This 1987 Suzuki Samurai SJ originally posted in July 2019 just as we started to prepare this week’s “Four By Friday” theme and we knew we had to share. You can see all of the details in Rahway, New Jersey where the private seller has it listed currently for $8,000. The NADA Classic, Collectible, Exotic, and Muscle Car Appraisal Guide lists their “Low”, “Average”, and “High” value range for stock examples at only $1,100, $1,950, and $3,600, respectively so the next caretaker will be paying a premium for what appears to be a thoroughly restored and properly modified Samurai.
In 1985, Suzuki made the bold move to launch its SJ-Series Samurai in the United States for the 1986 model year. Priced at $6,200, it was $2,500 less than a comparable Jeep Wrangler. This price advantage helped Suzuki move 47,000 units that first year and by 1987 was actually outselling the Jeep by nearly double. While only equipped with a 1.3 liter, 63 horsepower inline four-cylinder engine, the Samurai’s lightweight made up for it. The off-road community respected the Samurai as a real 4WD vehicle equipped with a low range, two-speed transfer case. Its lightness makes it a very nimble off-roader less prone to sinking in softer ground than heavier vehicles. The three-year success story ended in 1988 when Consumer Reports published dramatic photos and videos of the Suzuki tipping up onto an outrigger-equipped example to replicate a rollover one of its employees encountered in real life. By the of 1988 sales plummeted by 70 percent compared to the prior year.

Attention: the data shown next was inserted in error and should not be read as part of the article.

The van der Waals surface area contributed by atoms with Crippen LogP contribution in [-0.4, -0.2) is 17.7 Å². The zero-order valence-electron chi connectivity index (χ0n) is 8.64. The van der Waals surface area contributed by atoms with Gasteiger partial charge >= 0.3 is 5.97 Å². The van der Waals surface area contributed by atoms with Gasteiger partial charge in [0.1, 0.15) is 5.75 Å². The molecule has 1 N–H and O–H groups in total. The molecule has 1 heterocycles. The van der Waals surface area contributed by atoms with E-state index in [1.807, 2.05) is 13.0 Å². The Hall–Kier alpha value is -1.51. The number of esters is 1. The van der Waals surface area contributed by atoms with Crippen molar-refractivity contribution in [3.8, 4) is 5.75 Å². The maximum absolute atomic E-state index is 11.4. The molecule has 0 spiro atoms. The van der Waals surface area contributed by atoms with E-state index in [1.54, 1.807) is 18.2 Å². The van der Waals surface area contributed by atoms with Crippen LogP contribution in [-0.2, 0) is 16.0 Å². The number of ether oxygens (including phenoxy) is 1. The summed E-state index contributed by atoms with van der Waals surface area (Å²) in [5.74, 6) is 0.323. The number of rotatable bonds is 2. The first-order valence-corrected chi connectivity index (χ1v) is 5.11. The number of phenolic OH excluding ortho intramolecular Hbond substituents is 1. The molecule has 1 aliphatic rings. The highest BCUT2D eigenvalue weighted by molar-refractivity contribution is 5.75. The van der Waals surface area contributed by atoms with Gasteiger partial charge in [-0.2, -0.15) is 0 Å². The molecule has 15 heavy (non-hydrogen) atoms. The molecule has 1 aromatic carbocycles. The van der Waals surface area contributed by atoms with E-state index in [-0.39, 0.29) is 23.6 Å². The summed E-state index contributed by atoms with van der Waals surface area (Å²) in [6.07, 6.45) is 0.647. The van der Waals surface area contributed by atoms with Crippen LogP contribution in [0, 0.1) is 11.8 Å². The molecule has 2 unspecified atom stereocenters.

Fast forward to today and Suzuki Samurais are considered a great beginner 4wd due to its simple design and ease of modifications with engine swaps and suspension upgrades so as the 1987 Restomod example presented in this post. The private seller states that he completed a “nut-and-bolt, frame-off, restomod” of his ’87. No, there isn’t a Chevy LS stuffed under the hood. This restomod received a transplant of a rebuilt, 0.020 over, 1.6-liter eight-valve, fuel-injected, inline-four donated from a 1994 Geo Tracker.
The seller reports he has put 20K miles on his Samurai in the three years since completing the restoration by commuting to campgrounds and hunting camps (that sounds like a lot of hunting and camping to us!) The owner reports he has never “mudded” or traversed higher than six inches of water with his Samurai. The seller provides a very detailed description of all of the modifications he’s put into this Samurai, so we recommend you read his post to learn more. This appears to be a well-sorted example that will run reliably anywhere you want to take it and is a great alternative to the sea of Wranglers that typically crowd the trails. Good luck with the purchase!